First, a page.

Laguna's living art. Part theater and part sculpture, the world-famous `Pageant of the Masters' re-creates works of art onstage using live models

TABLEAUX vivants seem like the quintessential Victorian cultural activity, involving art, noble themes, participation by large groups of amateurs, and something to do in the parlor of a winter evening. But what is this static art form, where living people represent sculptures and paintings, doing in southern California in our age of kinetic visual effects and lush coffeetable art books?

Well, the ``Pageant of the Masters,'' a series of 24 paintings set in a tableau form, is doing very well, thank you.

It has played here in the artists community of Laguna Beach to a sellout crowd for the last 24 of its 53 years. From an unpretentious beginning -- a side attraction to an art show, in company with an equestrian parade and a tour of artists' homes -- it has evolved, like some Darwinian lost link, into an extravagant spectacle staged in a large amphitheater.

To me ``the masters'' means Leonardo da Vinci and Rembrandt, so ``Pageant of the Masters'' invoked images of oily blue-green sets with draped people posed rigidly in front of them.

Instead, many of the artworks selected are by artists who are hardly household names -- perhaps all the Rembrandts have been done already -- and the overall impression is enchantingly playful and brilliantly colored. Moreover, the people are integrated into the backdrops so cleverly that the first-time viewer is hard put to distinguish flesh from canvas. Not only are people extremely well camouflaged, but it is a point of honor with participants not to move.

The evening began with the crazy grace of eight art deco ``Jazz Age'' figurines, all statuettes of dancers with flapper haircuts doing flapper things -- holding a large fan, doing the Charleston, and so on. The ``figurines'' remained immobile even when being wheeled on and off the stage.

Blinking is permitted, during the 90 seconds or so each piece is ``on.'' But when the curtain opened for Donna Schuster's impressionistic ``On the Veranda,'' I grabbed my binoculars and zeroed in on a heavily mascaraed, bravely unwinking blue stare.

There's a lot of variety in subject and feeling in the tableaux: Meissen china, all flowery curves; chunky frontal Chinese porcelains; yellow and red circus posters; a soaring Orpheus in Steuben glass; a charming pointillist painting, ``L'air du soir''; and a whole dramatic series of New Kingdom artifacts that used the mini-stages on the hills surrounding the amphitheater and a narrow stage cleverly placed on top of the main stage, to show everything from an Egyptian buckle to details of the temple of Amun at Luxor.

Halfway through the first act, ``Long Beach, New Jersey,'' by Winslow Homer, was assembled under ordinary lighting. A backdrop of cliffs and sea was rolled up, then a foreground cliff bearing two women in costume; they assumed their positions, the stage lights went on, and three dimensions magically melted into two.

The pageant is certainly an eye-catching way to be introduced to a living artist. New Mexico's John Nieto paints massive Indians in electrifying colors -- reds, purples, blues. To show the audience that the flat backdrop had openings through which the person's head, arm, and torso emerged in relief, these were first presented under a red light.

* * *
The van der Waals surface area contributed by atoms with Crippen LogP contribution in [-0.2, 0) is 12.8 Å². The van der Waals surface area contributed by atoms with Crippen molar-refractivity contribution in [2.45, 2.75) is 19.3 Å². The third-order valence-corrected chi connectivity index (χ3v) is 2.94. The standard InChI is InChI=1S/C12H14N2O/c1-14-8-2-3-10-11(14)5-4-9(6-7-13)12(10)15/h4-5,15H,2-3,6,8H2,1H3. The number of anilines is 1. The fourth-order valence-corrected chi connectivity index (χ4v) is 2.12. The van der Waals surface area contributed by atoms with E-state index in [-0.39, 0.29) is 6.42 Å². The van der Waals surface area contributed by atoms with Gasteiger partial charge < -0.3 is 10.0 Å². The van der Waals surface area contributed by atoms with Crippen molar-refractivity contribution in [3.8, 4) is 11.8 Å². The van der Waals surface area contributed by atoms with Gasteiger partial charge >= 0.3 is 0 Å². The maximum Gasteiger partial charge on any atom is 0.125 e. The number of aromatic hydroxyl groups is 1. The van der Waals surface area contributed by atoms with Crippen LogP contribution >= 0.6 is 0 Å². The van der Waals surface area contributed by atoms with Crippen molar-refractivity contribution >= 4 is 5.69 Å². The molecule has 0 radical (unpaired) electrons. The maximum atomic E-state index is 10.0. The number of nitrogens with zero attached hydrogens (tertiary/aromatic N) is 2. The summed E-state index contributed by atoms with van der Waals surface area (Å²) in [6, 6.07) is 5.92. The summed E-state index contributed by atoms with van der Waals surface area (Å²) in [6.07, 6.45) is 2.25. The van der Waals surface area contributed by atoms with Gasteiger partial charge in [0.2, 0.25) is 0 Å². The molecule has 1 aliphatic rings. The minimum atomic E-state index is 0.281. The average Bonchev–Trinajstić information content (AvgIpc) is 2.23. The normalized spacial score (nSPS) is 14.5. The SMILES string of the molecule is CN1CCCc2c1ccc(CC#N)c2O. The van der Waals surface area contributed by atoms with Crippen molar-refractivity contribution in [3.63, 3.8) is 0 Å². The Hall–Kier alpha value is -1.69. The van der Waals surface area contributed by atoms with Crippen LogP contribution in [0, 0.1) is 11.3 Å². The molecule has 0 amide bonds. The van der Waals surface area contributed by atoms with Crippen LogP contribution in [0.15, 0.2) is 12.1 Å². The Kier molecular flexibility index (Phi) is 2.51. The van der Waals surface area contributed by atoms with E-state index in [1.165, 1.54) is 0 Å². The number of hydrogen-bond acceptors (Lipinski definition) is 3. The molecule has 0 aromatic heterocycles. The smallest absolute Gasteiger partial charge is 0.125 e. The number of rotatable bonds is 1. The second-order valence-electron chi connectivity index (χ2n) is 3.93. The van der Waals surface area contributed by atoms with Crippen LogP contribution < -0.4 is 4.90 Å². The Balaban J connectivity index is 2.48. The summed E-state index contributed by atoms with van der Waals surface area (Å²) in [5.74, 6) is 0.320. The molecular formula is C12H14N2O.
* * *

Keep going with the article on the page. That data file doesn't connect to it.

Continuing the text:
After the performance, members of the audience can go up on stage and wander around bemused among the props. Racks of costumes, at this close range, plainly betray their bleached muslin and glycerin coating origin. Particularly intriguing are the backdrops, with places for feet for those whose positions are difficult and simple metal forms that the performers drape themselves over for those whose positions are impossible.

I trailed after Glen Eytchison, who seven years ago, at the age of 23, assumed the complicated task of directing the Pageant of the Masters. All of the 132 participants (in two alternating casts) are selected for their roles by height, according to Mr. Eytchison. Height is a key factor in representing perspective in a foreshortened space. For instance, someone 6 feet 3 inches tall might be needed for the fore plane of the picture, while a small child would be needed to represent someone in the back plane. ``I have to make a four-year-old look like an old man, rather than let a man be a man and kids be kids,'' he said.

Pageant works need to have at least one human figure and must be scaled to be staged effectively. ``I went two years ago to the National Gallery of Art and only found four pictures that I was physically capable of doing. . . .

``Winslow Homer is a natural for the pageant. He paints pictures with billowing sky and billowing water and two people right in the middle.''

For this year's pageant, Mr. Eytchison commissioned a charming pastel by local artist Sally Strand. ``Saturday Matinee'' features five people standing in the foreground.

Proportions are not the only criteria for selecting pageant participants. ``Half of the Indians were women, because women are more graceful.'' In fact, he adds, the Meissen lovers were all women. ``When we put men in there, they looked threatening somehow. We put women in the men's parts, and their more delicate features made it sing.'' Practical information

The pageant runs from mid-July to the end of August. Tickets cost between $9 and $30; all seats are reserved. Sometimes tickets are available for that day's performance, because people who buy blocks of seats turn them in at the last minute. But often it is sold out by March or before. At present, weekend seats are sold out but tickets are available for weeknights. The 1986 performances will be held between July 9 and Aug. 28; to get a reservation form, send a stamped, self-addressed envelope to: Festival of Arts, PO Box 1659, Laguna Beach, Calif. 92652, or call (714) 494-1145.

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